from page 9:


Optimism regarding own-companies’ prospects

Optimism plummeted to its lowest level in nearly three years, with all countries registering some of their lowest-ever readings. CFOs citing declining optimism nearly matched the proportion citing rising optimism.

Net optimism declined very sharply, from last quarter’s +36 to just +3—the lowest reading since 1Q16, and the third straight decline. Just 26% of CFOs expressed rising optimism (down from 48%), and 23% cited declining optimism (up from 12%).

Net optimism for the US reached its lowest point since 1Q16 at +9. Canada fell to a new survey low at -36, and Mexico fell to its lowest point since 1Q17 at -43. 

Sentiment declined for nearly all industries. The strongest gains were in Technology, which rose from +17 to +25 following last quarter’s sharp decline. Sentiment fell most sharply in Manufacturing (to a 7-year low), Healthcare/Pharma, and Services.

Please see the full report for charts specific to individual industries and countries.

from page 11:


Growth in key metrics, year-over-year

Expectations for sales, earnings, and capital spending declined and are at or below their two-year averages. Expectations for hiring and wages rose. Retail/Wholesale and Technology are the relative bright spots.

Revenue growth declined from 6.1% to 5.5%, even with its two-year average. All three countries declined to their lowest levels in a year, with the US and Mexico still above their two-year averages and Canada below. Technology and Energy/Resources lead; Manufacturing and Healthcare/Pharma trail.

Earnings growth declined from 8.1% to 7.3%, its lowest level since 4Q16. The US fell below its two-year average. Canada fell to its lowest level since 3Q15, and Mexico rose slightly. T/M/E and Technology are highest; Financial Services and Healthcare/Pharma are lowest.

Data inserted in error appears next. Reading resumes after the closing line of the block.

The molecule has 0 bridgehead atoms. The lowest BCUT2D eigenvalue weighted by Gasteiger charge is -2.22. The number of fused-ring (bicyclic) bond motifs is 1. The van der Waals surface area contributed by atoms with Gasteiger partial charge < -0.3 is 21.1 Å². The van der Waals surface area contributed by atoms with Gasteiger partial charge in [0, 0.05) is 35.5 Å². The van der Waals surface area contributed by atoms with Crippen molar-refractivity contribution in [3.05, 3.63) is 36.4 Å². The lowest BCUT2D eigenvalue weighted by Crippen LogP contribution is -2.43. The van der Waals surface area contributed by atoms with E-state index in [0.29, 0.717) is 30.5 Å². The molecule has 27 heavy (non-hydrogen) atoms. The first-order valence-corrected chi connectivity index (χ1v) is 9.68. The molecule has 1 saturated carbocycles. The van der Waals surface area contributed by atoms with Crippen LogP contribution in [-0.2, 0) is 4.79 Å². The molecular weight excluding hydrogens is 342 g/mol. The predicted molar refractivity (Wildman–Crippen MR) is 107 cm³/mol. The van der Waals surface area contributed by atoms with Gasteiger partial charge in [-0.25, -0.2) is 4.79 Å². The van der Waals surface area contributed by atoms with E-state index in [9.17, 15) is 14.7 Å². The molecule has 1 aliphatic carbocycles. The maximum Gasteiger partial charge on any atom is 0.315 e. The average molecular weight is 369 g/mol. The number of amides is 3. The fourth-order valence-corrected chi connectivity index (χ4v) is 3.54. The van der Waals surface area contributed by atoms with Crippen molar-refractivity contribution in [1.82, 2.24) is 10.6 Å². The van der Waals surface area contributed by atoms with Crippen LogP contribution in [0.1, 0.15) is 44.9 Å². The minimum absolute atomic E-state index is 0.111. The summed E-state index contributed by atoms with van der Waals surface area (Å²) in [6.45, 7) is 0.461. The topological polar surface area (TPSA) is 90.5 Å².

Capital spending growth declined sharply from 9.4% to 5.0%, a two-year low. The US and Mexico fell to their lowest levels since 4Q16; Canada declined sharply to its lowest level in a year. Retail/Wholesale and Services are highest; Energy/Resources and Manufacturing are lowest.

Domestic personnel growth rose from 2.7% to 3.2%, again above its two-year average. The US rose to just below its survey high. Canada rose to well above its two-year average; Mexico rose to an eight-year high. Retail/Wholesale and Technology lead; Financial Services and T/M/E trail.

Dividend growth declined sharply from 7.4% to 4.5%, erasing last quarter’s marked uptick.

Please see the full report for charts specific to individual industries and countries.

Among the various charts and graphics in the report are graphics depicting trends in “Own Company Optimism” on page 9 and “Economic Optimism” found on page 6.


RevSD, LLC offers the above commentary for informational purposes only, and does not necessarily agree with the views expressed by these outside parties.


RevSD, LLC (revsd.com) is a management consulting firm and strategic advisory that focuses on the analysis of current and future weak(ening) economic conditions, and offers businesses and other entities advice, strategies, and actionable methods on how to optimally adapt to such challenging, complex conditions.